Ok thank you I’ll try the crushed coral or cuttlefish, I’ll leave a jug to settle over night and test it tomorrow evening. Hopefully I’ll have some better readings for you to look at. I appreciate the help.
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Hi, I’ve attached 3 pictures of the guppies that have died. I hope this attachment works.


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The dead fish in the pictures appear to have an external bacterial and maybe protozoan infection.

The first picture (blue male guppy) appears to have excess mucous around the lower half of the body behind the belly. This could be protozoan.

Second picture is a female that has a cream patch on her back as well as a bit of cream colour in the muscle tissue. The patch on the back is either bacterial or protozoan. If she has cream colour muscle tissue in the rear half of the body that is usually a microsporidian infection.

Third picture is a badly chewed up fish, possibly female and has red marks and white patches and that is bacterial.


If you can post pictures of the remaining live fish, I will check them and see if I can confirm protozoan or bacterial. In the mean time, add some salt. It will treat minor bacterial infections, a number of external protozoan infections, and microsporidian infections.


You can add rock salt (often sold as aquarium salt), swimming pool salt, or any non iodised salt (sodium chloride) to the aquarium at the dose rate of 1 heaped tablespoon per 20 litres of water. If there is no improvement after 48 hours you can double that dose rate so there is 2 heaped tablespoons of salt per 20 litres.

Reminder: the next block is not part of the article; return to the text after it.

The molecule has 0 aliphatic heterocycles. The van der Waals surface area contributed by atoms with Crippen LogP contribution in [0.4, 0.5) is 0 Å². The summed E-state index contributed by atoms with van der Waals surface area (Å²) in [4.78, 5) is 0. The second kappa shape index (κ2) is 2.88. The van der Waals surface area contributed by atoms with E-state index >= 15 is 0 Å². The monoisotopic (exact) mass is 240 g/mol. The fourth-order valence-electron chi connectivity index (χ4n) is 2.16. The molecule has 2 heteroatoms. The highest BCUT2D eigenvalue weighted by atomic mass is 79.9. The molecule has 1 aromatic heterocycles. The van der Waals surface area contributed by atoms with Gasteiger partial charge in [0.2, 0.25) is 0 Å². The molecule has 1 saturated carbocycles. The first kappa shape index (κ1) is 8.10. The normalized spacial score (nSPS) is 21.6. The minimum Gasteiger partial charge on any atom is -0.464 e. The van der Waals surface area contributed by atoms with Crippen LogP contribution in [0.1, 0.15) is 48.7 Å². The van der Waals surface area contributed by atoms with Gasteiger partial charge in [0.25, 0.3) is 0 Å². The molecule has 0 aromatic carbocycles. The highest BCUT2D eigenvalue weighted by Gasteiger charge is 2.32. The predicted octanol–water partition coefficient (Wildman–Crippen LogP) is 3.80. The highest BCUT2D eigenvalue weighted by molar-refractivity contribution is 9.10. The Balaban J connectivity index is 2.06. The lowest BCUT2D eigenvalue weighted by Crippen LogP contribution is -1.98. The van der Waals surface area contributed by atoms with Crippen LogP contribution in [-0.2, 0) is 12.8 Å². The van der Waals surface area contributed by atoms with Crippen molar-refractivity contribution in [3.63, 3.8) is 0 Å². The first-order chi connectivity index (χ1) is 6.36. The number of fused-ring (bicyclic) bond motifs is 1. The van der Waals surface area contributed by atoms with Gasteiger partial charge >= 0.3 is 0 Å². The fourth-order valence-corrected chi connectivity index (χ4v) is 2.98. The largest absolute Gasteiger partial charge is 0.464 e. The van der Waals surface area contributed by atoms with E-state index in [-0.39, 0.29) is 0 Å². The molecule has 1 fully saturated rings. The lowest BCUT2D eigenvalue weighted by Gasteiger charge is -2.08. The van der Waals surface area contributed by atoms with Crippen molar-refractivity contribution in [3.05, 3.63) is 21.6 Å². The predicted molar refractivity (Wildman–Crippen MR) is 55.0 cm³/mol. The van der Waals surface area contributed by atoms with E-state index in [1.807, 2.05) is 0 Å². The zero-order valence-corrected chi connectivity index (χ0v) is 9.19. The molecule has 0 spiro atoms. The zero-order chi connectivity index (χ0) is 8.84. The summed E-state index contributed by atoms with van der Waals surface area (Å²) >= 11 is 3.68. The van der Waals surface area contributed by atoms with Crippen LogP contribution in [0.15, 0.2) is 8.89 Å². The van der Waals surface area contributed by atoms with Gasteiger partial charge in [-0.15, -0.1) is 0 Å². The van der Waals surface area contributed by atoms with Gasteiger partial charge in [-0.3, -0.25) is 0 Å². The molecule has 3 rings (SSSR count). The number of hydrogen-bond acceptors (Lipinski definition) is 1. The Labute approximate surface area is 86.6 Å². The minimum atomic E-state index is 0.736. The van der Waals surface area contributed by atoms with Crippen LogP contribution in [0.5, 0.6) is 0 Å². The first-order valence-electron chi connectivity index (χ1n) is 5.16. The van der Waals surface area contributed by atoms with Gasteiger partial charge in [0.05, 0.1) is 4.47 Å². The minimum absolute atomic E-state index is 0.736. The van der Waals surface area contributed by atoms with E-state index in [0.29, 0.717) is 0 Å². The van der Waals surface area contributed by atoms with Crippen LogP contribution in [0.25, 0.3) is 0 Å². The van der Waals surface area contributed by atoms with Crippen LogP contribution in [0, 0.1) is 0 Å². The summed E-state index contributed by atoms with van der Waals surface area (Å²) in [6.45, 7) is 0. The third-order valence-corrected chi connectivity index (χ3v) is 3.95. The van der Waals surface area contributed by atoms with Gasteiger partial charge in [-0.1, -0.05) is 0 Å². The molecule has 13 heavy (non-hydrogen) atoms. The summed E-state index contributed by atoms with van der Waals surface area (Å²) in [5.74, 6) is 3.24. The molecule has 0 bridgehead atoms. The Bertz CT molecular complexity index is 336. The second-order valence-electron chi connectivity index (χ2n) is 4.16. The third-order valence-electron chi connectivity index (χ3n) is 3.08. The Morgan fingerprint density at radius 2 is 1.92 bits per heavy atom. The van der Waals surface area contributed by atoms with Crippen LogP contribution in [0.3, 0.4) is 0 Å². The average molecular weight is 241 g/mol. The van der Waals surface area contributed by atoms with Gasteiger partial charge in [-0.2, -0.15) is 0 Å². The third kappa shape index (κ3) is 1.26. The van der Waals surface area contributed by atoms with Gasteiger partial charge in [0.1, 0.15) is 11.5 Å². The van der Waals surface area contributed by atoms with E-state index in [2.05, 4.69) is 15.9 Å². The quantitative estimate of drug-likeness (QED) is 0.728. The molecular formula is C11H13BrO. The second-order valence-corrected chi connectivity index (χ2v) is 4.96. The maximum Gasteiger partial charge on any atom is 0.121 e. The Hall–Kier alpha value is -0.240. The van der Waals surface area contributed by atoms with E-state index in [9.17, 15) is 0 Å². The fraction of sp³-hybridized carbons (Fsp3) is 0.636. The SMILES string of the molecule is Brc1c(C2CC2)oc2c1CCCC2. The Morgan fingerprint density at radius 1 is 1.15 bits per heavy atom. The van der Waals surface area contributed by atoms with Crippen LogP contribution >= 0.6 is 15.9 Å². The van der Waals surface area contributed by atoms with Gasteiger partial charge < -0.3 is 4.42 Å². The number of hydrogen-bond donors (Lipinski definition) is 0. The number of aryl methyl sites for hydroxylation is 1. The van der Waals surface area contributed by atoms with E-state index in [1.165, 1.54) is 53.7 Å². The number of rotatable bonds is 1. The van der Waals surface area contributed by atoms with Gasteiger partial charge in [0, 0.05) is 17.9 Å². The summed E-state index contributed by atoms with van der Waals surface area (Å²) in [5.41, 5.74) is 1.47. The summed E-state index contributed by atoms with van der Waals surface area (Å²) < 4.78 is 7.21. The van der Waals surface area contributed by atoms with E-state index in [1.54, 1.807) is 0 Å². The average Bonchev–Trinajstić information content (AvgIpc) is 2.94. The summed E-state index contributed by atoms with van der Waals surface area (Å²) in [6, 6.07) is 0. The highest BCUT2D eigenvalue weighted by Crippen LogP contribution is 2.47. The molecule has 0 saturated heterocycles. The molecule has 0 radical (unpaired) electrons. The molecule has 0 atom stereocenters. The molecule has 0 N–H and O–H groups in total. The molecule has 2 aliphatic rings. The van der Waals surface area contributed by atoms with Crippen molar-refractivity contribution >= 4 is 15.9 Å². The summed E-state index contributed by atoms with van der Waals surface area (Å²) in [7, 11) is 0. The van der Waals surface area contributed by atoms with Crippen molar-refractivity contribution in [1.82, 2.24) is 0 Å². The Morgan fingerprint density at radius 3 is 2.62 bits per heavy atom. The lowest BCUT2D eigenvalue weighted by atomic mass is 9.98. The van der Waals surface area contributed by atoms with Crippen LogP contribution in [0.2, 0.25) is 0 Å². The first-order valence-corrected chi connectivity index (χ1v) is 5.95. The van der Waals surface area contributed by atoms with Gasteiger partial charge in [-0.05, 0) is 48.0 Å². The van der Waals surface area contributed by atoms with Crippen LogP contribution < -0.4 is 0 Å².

If you only have livebearers (guppies, platies, swordtails, mollies), goldfish or rainbowfish in the tank you can double that dose rate, so you would add 2 heaped tablespoons per 20 litres and if there is no improvement after 48 hours, then increase it so there is a total of 4 heaped tablespoons of salt per 20 litres.

Keep the salt level like this for at least 2 weeks but no longer than 4 weeks otherwise kidney damage can occur. Kidney damage is more likely to occur in fish from soft water (tetras, Corydoras, angelfish, Bettas & gouramis, loaches) that are exposed to high levels of salt for an extended period of time, and is not an issue with livebearers, rainbowfish or other salt tolerant species.

The salt will not affect the beneficial filter bacteria but the higher dose rate (4 heaped tablespoons per 20 litres) will affect some plants and some snails. The lower dose rate (1-2 heaped tablespoons per 20 litres) will not affect fish, plants, shrimp or snails.

After you use salt and the fish have recovered, you do a 10% water change each day for a week using only fresh water that has been dechlorinated. Then do a 20% water change each day for a week. Then you can do bigger water changes after that. This dilutes the salt out of the tank slowly so it doesn't harm the fish.

If you do water changes while using salt, you need to treat the new water with salt before adding it to the tank. This will keep the salt level stable in the tank and minimise stress on the fish.

When you first add salt, add the salt to a small bucket of tank water and dissolve the salt. Then slowly pour the salt water into the tank near the filter outlet. Add the salt over a couple of minutes.
Thank you for your info, I’ll put the salt in this evening. The female guppy that has the bite marks was chewed by the catfish, I had to take her off him. I’ll send a video of the remaining fish.
I’ve uploaded a picture of the large aquarium for you to see the live fish.